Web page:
JH: You have internalized and explored jazz singing traditions, Latin singing traditions, on your own or in a formal educational setting. And in those singing traditions, there are ways of doing grand things and subtle things with the human voice, with its elasticity and timbre and tone and phrasing. All of those things can give so much character to a performance in the telling of a story. You’ve also gotten into technological manipulation of the voice, all of these ways that you can almost make the human voice sound post-human, like a cyborg, using technology to almost transcend human emotion, or turn it on its head somehow. How are you tapping into both of those things, both the grand, diva-style performance of melodrama and also those kinds of vocal effects, manipulation of the voice at the same time in the track, “Ay Hombre”? What do you feel like they add up to when you’re when you’re doing all that together?
XR: “Ay Hombre” is a continuation of that picture that we were just describing, a process which is kind of a futuristic presentation of this Caribbean classical aesthetic. That track started with that first bit, which I thought it was going to be some R&B, groovy, mid-tempo, Nick Hakim https://www.youtube.com/watch?v=PqzFi6PwTGA&ab_channel=NickHakimVEVO type of song. I was playing Rhodes and singing that opening riff and I was like, “Is that the hook?” And then it turned into this other thing and we just ran with it, and I was like, “These both can exist together.” We decided to keep this intro and have it be this cinematic, maximalist opening with Auto-Tune that’s very in-your -face. But coming after this classical electronic piece, that kind of cuts it for you so that you’re like, “Oh, that’s not what I thought was going to happen next.”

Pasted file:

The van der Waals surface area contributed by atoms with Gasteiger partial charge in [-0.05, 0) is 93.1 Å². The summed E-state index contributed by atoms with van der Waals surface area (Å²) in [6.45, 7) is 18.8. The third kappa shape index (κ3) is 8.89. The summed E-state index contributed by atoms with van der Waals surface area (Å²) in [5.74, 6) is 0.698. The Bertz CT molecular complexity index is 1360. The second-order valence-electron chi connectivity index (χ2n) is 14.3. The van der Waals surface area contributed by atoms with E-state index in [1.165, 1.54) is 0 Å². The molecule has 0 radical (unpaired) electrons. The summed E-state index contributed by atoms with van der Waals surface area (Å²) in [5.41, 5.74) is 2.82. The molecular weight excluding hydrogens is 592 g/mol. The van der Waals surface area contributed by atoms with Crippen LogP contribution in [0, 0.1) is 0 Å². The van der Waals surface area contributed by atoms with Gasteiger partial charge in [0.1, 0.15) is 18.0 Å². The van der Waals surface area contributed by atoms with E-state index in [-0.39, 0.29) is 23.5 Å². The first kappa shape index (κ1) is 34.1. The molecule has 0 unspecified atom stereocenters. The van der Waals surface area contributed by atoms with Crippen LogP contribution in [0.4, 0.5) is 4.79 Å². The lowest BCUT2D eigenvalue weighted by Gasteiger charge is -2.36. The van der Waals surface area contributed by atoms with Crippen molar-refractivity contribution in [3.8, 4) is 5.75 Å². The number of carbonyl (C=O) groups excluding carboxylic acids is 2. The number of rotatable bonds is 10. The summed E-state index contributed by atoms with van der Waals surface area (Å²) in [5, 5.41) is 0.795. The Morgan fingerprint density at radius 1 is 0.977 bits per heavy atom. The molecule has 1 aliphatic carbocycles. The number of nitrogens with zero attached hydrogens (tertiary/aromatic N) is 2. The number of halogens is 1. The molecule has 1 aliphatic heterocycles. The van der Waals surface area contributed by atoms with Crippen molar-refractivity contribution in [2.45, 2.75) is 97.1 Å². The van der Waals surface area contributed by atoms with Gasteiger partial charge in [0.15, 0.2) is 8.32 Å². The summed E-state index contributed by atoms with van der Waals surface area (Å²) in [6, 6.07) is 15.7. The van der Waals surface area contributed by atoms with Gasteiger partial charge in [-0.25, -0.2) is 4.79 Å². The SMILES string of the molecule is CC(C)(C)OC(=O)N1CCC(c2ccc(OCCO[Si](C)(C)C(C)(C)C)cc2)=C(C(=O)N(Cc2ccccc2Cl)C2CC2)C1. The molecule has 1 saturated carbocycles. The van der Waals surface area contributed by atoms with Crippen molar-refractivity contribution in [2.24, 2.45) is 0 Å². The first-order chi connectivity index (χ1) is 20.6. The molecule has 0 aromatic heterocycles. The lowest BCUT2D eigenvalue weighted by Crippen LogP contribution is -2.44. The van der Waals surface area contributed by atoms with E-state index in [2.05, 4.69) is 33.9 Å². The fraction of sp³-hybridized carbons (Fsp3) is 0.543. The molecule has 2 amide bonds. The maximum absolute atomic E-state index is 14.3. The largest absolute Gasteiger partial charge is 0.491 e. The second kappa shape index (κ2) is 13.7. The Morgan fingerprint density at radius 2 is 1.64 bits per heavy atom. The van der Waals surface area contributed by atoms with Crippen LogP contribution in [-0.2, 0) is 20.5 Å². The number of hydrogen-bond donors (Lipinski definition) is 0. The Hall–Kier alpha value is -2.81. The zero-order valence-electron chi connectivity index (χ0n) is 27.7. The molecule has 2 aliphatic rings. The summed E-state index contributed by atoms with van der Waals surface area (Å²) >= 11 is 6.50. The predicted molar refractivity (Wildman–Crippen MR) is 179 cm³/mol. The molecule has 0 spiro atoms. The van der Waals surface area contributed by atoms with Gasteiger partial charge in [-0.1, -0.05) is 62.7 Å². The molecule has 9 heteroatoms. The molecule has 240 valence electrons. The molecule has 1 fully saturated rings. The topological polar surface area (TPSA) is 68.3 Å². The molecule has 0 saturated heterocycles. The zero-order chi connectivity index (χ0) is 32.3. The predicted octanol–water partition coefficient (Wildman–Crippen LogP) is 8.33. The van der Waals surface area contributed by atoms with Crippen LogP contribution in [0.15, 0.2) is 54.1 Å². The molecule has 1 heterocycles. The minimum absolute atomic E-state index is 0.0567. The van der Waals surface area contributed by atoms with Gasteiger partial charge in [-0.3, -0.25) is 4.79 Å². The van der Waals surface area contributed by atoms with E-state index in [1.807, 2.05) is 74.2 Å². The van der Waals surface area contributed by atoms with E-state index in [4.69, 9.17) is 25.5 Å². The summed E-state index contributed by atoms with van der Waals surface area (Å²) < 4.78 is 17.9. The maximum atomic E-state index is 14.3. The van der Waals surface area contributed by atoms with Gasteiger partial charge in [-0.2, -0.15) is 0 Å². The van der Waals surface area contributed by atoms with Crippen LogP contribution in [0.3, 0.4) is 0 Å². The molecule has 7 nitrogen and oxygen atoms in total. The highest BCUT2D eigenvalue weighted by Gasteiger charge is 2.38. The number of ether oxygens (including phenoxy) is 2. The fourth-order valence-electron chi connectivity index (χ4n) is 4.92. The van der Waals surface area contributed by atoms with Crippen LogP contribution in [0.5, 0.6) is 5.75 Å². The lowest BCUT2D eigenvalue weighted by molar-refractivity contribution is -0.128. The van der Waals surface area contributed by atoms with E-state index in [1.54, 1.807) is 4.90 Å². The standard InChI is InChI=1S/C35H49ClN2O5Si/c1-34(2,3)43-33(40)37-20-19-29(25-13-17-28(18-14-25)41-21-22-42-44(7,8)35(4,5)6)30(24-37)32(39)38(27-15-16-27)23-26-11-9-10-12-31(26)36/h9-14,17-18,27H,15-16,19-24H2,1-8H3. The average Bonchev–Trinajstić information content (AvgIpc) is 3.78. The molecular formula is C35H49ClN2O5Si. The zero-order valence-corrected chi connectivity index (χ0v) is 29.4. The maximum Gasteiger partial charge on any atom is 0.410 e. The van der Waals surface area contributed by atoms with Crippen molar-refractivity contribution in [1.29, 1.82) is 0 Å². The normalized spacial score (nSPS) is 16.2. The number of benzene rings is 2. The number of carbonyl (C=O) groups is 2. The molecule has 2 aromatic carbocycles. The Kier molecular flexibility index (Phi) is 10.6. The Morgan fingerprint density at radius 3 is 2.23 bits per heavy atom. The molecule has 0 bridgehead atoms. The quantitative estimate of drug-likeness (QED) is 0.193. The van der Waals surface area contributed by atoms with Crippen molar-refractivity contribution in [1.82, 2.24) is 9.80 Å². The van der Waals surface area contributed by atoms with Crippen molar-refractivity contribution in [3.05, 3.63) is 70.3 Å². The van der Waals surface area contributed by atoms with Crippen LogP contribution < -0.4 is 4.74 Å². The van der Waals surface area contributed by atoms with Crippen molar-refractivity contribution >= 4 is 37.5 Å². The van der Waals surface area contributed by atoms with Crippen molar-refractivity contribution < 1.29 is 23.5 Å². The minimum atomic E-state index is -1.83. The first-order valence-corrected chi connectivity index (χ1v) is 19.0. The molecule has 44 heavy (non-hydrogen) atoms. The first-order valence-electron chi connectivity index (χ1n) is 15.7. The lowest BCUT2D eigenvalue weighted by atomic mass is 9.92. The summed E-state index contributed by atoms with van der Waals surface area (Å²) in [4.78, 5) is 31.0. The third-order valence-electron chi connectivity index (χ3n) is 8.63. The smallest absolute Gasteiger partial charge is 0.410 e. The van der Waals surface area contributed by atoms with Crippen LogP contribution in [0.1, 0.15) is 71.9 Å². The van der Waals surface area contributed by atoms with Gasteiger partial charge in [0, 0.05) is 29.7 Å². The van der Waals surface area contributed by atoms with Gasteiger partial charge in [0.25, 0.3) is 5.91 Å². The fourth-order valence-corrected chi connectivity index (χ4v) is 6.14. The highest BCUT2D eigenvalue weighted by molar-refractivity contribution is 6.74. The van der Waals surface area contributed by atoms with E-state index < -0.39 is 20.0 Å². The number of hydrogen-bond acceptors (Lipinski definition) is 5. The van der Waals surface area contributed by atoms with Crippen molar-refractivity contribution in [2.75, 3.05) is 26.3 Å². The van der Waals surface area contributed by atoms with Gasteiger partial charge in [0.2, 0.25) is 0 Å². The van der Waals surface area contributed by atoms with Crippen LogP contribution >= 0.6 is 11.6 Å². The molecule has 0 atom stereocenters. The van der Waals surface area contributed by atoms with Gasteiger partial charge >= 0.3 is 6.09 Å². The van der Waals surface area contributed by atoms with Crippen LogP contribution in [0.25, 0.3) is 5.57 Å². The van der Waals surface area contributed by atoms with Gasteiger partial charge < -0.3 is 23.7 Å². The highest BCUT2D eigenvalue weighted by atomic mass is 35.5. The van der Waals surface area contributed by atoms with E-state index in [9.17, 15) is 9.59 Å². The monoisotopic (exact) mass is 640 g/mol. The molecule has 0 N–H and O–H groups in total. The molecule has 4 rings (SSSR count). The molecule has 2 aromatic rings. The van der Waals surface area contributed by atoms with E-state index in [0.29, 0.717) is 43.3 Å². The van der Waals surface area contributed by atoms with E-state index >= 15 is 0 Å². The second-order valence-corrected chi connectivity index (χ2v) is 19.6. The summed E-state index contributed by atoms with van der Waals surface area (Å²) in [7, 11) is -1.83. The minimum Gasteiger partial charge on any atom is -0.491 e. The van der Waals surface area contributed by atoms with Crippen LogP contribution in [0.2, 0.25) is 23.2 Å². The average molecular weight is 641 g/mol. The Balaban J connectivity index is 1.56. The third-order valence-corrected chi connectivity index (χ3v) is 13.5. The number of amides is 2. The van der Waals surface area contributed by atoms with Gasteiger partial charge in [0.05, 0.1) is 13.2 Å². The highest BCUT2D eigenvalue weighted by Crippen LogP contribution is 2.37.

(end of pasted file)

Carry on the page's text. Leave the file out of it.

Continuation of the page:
And then we were just messing around and having fun at a certain point. I had never I had never used Auto-Tune before, and I just thought it was funny. Marco was just very encouraging: “Oh yeah, let’s turn this plug-in on.” He let me play with it for a little too long, probably. But then I’m like, This is dope. We should keep this.” On that section, there’s a little bit of a Kanye [808s & Heartbreak] influence. And then the story continues into my kind of homage to this melodramatic Bolero singer that my grandmother listened to. It’s totally a tribute to that style.